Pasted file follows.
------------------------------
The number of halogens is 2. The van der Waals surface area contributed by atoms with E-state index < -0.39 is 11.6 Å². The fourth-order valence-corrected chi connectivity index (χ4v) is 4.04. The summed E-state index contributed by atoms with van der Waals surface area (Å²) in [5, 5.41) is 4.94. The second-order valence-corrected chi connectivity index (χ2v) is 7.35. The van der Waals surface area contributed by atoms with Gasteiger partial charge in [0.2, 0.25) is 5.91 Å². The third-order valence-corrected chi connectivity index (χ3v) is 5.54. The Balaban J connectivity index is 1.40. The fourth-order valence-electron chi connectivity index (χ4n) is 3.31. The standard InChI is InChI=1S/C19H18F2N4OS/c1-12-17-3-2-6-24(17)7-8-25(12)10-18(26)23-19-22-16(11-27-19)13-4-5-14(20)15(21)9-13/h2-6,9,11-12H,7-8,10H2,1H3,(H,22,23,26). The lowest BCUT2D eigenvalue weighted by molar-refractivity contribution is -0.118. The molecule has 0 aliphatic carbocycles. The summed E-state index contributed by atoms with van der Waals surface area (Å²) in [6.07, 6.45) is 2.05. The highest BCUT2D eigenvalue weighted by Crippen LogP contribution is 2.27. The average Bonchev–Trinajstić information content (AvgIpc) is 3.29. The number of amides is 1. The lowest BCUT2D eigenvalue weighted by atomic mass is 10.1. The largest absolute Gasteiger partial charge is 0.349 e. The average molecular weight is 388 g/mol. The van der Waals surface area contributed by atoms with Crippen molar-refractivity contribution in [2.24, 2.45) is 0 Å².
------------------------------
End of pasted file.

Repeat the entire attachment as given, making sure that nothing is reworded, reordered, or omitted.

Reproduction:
The number of halogens is 2. The van der Waals surface area contributed by atoms with E-state index < -0.39 is 11.6 Å². The fourth-order valence-corrected chi connectivity index (χ4v) is 4.04. The summed E-state index contributed by atoms with van der Waals surface area (Å²) in [5, 5.41) is 4.94. The second-order valence-corrected chi connectivity index (χ2v) is 7.35. The van der Waals surface area contributed by atoms with Gasteiger partial charge in [0.2, 0.25) is 5.91 Å². The third-order valence-corrected chi connectivity index (χ3v) is 5.54. The Balaban J connectivity index is 1.40. The fourth-order valence-electron chi connectivity index (χ4n) is 3.31. The standard InChI is InChI=1S/C19H18F2N4OS/c1-12-17-3-2-6-24(17)7-8-25(12)10-18(26)23-19-22-16(11-27-19)13-4-5-14(20)15(21)9-13/h2-6,9,11-12H,7-8,10H2,1H3,(H,22,23,26). The lowest BCUT2D eigenvalue weighted by molar-refractivity contribution is -0.118. The molecule has 0 aliphatic carbocycles. The summed E-state index contributed by atoms with van der Waals surface area (Å²) in [6.07, 6.45) is 2.05. The highest BCUT2D eigenvalue weighted by Crippen LogP contribution is 2.27. The average Bonchev–Trinajstić information content (AvgIpc) is 3.29. The number of amides is 1. The lowest BCUT2D eigenvalue weighted by atomic mass is 10.1. The largest absolute Gasteiger partial charge is 0.349 e. The average molecular weight is 388 g/mol. The van der Waals surface area contributed by atoms with Crippen molar-refractivity contribution in [2.24, 2.45) is 0 Å².